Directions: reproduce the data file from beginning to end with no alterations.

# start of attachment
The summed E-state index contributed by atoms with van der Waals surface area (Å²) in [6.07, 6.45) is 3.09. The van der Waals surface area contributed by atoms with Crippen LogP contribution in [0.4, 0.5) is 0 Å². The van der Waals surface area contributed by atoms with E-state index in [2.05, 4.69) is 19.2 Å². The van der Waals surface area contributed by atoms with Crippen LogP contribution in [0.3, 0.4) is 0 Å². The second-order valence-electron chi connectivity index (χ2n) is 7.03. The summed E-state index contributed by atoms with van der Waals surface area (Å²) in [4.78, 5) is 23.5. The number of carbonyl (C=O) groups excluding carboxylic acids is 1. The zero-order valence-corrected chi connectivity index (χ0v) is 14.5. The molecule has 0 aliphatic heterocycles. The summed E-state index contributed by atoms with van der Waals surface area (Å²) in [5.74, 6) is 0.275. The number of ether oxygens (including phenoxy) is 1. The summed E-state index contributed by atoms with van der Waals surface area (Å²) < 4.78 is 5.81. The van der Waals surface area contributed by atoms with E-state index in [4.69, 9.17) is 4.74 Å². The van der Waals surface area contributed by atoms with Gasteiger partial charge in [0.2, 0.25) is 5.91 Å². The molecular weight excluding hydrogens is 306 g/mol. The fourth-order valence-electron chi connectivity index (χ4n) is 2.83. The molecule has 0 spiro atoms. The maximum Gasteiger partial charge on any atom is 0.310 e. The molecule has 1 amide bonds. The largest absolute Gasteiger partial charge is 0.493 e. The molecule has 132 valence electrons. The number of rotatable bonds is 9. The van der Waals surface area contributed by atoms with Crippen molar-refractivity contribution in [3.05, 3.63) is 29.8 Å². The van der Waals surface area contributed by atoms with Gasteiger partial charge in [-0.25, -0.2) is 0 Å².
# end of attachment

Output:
The summed E-state index contributed by atoms with van der Waals surface area (Å²) in [6.07, 6.45) is 3.09. The van der Waals surface area contributed by atoms with Crippen LogP contribution in [0.4, 0.5) is 0 Å². The van der Waals surface area contributed by atoms with E-state index in [2.05, 4.69) is 19.2 Å². The van der Waals surface area contributed by atoms with Crippen LogP contribution in [0.3, 0.4) is 0 Å². The second-order valence-electron chi connectivity index (χ2n) is 7.03. The summed E-state index contributed by atoms with van der Waals surface area (Å²) in [4.78, 5) is 23.5. The number of carbonyl (C=O) groups excluding carboxylic acids is 1. The zero-order valence-corrected chi connectivity index (χ0v) is 14.5. The molecule has 0 aliphatic heterocycles. The summed E-state index contributed by atoms with van der Waals surface area (Å²) in [5.74, 6) is 0.275. The number of ether oxygens (including phenoxy) is 1. The summed E-state index contributed by atoms with van der Waals surface area (Å²) < 4.78 is 5.81. The van der Waals surface area contributed by atoms with E-state index in [4.69, 9.17) is 4.74 Å². The van der Waals surface area contributed by atoms with Gasteiger partial charge in [0.2, 0.25) is 5.91 Å². The molecular weight excluding hydrogens is 306 g/mol. The fourth-order valence-electron chi connectivity index (χ4n) is 2.83. The molecule has 0 spiro atoms. The maximum Gasteiger partial charge on any atom is 0.310 e. The molecule has 1 amide bonds. The largest absolute Gasteiger partial charge is 0.493 e. The molecule has 132 valence electrons. The number of rotatable bonds is 9. The van der Waals surface area contributed by atoms with Crippen molar-refractivity contribution in [3.05, 3.63) is 29.8 Å². The van der Waals surface area contributed by atoms with Gasteiger partial charge in [-0.25, -0.2) is 0 Å².